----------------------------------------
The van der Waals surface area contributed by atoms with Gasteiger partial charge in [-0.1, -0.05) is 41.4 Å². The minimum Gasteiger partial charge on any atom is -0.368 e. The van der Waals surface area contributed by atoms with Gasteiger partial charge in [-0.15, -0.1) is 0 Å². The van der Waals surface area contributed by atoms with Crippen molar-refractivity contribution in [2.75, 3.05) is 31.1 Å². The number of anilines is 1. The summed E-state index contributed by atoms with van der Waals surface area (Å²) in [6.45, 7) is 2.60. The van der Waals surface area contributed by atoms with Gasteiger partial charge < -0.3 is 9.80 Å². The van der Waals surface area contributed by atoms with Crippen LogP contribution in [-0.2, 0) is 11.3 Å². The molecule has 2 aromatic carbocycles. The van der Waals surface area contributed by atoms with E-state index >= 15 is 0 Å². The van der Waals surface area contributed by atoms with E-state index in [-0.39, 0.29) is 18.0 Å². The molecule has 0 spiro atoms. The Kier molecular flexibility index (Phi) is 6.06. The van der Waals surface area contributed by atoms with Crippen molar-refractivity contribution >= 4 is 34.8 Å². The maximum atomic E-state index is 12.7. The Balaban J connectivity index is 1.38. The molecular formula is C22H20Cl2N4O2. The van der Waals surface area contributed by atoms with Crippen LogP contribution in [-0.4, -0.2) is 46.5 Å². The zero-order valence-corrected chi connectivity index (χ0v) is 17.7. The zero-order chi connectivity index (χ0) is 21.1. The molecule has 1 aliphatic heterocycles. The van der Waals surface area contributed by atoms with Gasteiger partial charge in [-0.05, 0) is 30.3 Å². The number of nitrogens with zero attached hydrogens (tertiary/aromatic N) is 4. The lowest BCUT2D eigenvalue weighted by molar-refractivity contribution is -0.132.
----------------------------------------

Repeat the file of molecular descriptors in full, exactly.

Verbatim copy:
The van der Waals surface area contributed by atoms with Gasteiger partial charge in [-0.1, -0.05) is 41.4 Å². The minimum Gasteiger partial charge on any atom is -0.368 e. The van der Waals surface area contributed by atoms with Gasteiger partial charge in [-0.15, -0.1) is 0 Å². The van der Waals surface area contributed by atoms with Crippen molar-refractivity contribution in [2.75, 3.05) is 31.1 Å². The number of anilines is 1. The summed E-state index contributed by atoms with van der Waals surface area (Å²) in [6.45, 7) is 2.60. The van der Waals surface area contributed by atoms with Gasteiger partial charge < -0.3 is 9.80 Å². The van der Waals surface area contributed by atoms with Crippen LogP contribution in [-0.2, 0) is 11.3 Å². The molecule has 2 aromatic carbocycles. The van der Waals surface area contributed by atoms with E-state index >= 15 is 0 Å². The van der Waals surface area contributed by atoms with E-state index in [-0.39, 0.29) is 18.0 Å². The molecule has 0 spiro atoms. The Kier molecular flexibility index (Phi) is 6.06. The van der Waals surface area contributed by atoms with Crippen molar-refractivity contribution >= 4 is 34.8 Å². The maximum atomic E-state index is 12.7. The Balaban J connectivity index is 1.38. The molecular formula is C22H20Cl2N4O2. The van der Waals surface area contributed by atoms with Crippen LogP contribution in [-0.4, -0.2) is 46.5 Å². The zero-order valence-corrected chi connectivity index (χ0v) is 17.7. The zero-order chi connectivity index (χ0) is 21.1. The molecule has 1 aliphatic heterocycles. The van der Waals surface area contributed by atoms with Gasteiger partial charge in [-0.05, 0) is 30.3 Å². The number of nitrogens with zero attached hydrogens (tertiary/aromatic N) is 4. The lowest BCUT2D eigenvalue weighted by molar-refractivity contribution is -0.132.